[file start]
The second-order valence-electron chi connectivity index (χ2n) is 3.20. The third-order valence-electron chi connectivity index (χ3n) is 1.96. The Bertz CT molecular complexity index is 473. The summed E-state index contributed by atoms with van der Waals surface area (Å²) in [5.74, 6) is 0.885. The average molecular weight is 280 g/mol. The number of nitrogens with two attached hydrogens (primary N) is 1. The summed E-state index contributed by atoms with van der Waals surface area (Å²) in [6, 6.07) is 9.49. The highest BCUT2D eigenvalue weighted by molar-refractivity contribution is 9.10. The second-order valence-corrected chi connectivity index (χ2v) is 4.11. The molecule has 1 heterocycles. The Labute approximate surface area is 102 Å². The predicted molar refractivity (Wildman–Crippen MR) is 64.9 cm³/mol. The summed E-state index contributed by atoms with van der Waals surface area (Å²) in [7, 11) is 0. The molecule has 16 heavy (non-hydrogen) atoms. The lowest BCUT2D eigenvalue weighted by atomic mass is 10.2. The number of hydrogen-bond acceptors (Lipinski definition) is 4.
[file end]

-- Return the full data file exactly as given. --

The second-order valence-electron chi connectivity index (χ2n) is 3.20. The third-order valence-electron chi connectivity index (χ3n) is 1.96. The Bertz CT molecular complexity index is 473. The summed E-state index contributed by atoms with van der Waals surface area (Å²) in [5.74, 6) is 0.885. The average molecular weight is 280 g/mol. The number of nitrogens with two attached hydrogens (primary N) is 1. The summed E-state index contributed by atoms with van der Waals surface area (Å²) in [6, 6.07) is 9.49. The highest BCUT2D eigenvalue weighted by molar-refractivity contribution is 9.10. The second-order valence-corrected chi connectivity index (χ2v) is 4.11. The molecule has 1 heterocycles. The Labute approximate surface area is 102 Å². The predicted molar refractivity (Wildman–Crippen MR) is 64.9 cm³/mol. The summed E-state index contributed by atoms with van der Waals surface area (Å²) in [7, 11) is 0. The molecule has 16 heavy (non-hydrogen) atoms. The lowest BCUT2D eigenvalue weighted by atomic mass is 10.2. The number of hydrogen-bond acceptors (Lipinski definition) is 4.